On May 2, 2018, a class action lawsuit based on violations of Illinois State marketing laws was filed by Plaintiff Matthew Ditnes (“Ditnes”) in the United States District Court for the Northern District of Illinois against Defendant Match Group, LLC. Match Group, LLC owns and operates the dating website “Match.com,” as well as the websites “Tinder” and “PlentyOfFish.” Ditnes alleges that Match.com is the largest subscription-based website in the U.S., with over twenty-one million users.
In his lawsuit, Ditnes asserts claims for violations of both the Illinois Consumer Fraud and Deceptive Business Practices Act and the Illinois Dating Referral Services Act (the “DRSA”). These marketing laws were enacted to protect consumers from false, deceptive and misleading business practices. While the DSRA provides for treble damages, Ditnes also seeks disgorgement of Match.com’s allegedly ill-gotten gains in the form of the subscription fees that it collects from Match.com members.
Why did the Plaintiff sue Match.com?
Ditnes’ claims are based on his allegation that he subscribed to Match.com for a monthly fee and was led to believe that he was creating a profile to access its database of other enrolled members in order to find potential romantic partners. In truth, Ditnes alleges, well over half of the site profiles are fake or fraudulent and Match.com either participates in their creation and/or makes no effort to vet, police or remove them. Rather, it is alleged, Match.com improperly profits by relying on the inflated number of reported members in its marketing campaigns to lure new members and their associated subscription fees.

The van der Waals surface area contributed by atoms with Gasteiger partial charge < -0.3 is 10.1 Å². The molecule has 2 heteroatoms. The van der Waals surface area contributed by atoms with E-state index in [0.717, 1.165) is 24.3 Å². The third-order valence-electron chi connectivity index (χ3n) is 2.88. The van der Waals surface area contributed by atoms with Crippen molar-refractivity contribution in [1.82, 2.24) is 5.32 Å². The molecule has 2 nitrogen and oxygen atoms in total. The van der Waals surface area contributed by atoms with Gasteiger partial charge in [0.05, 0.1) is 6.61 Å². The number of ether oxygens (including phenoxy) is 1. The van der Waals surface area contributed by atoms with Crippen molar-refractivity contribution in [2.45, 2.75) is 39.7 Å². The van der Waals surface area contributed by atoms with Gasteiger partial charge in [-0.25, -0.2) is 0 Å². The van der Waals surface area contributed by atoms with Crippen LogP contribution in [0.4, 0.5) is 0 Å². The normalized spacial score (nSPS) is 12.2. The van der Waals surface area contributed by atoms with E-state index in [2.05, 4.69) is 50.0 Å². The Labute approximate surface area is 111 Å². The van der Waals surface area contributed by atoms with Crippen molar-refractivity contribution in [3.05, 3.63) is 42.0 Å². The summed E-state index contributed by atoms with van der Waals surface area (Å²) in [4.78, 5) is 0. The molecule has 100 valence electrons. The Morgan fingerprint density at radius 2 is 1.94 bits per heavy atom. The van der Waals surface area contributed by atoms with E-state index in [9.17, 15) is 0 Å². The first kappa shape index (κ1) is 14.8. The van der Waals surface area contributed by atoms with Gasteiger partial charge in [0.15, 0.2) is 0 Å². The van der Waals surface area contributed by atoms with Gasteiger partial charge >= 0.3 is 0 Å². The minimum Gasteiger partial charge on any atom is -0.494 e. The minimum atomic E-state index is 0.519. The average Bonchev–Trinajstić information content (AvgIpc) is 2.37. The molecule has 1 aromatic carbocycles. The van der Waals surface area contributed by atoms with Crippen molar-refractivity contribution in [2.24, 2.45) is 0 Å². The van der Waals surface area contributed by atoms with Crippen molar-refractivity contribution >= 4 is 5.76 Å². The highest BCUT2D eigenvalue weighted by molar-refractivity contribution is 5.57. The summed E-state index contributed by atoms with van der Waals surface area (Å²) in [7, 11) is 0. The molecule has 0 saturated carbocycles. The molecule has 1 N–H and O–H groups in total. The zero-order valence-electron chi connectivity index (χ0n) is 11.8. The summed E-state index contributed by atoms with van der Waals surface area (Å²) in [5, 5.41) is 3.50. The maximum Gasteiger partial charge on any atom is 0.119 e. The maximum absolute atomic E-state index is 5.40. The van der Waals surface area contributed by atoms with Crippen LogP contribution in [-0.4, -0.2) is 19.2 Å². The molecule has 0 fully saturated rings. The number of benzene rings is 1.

Ditnes details some of his own Match.com experiences in the complaint, including receiving significant interest originating from different member profiles that used identical photographs and identical detailed information, but different names. He contends that these were duplicate, false profiles and depicted people who were not in fact members of the site. Fundamentally, Ditnes asserts that he was misled into believing that all users were actual people with whom he could interact. Ditnes seeks to recover his own damages, as well as damages for the “class” of people he represents. That “class” has been identified as all people who subscribed to Match.com and received messages from people identified as Match.com users but were not, in fact, Match.com members. Please note that no defined period of time is contained in the complaint that would limit the size of the class.
Match.com has been the subject of various blog posts discussing its alleged fake profile problem. This lawsuit revolves around some of the same allegations.
The Importance of Lawyers who practice in the field of Marketing Law
We have previously blogged about marketing and advertising law and matters pertaining to various businesses, including Internet marketing and telemarketing companies. As this case illustrates, in order to assess risks and ways to avoid or minimize exposure, it is important to consult with knowledgeable marketing law counsel.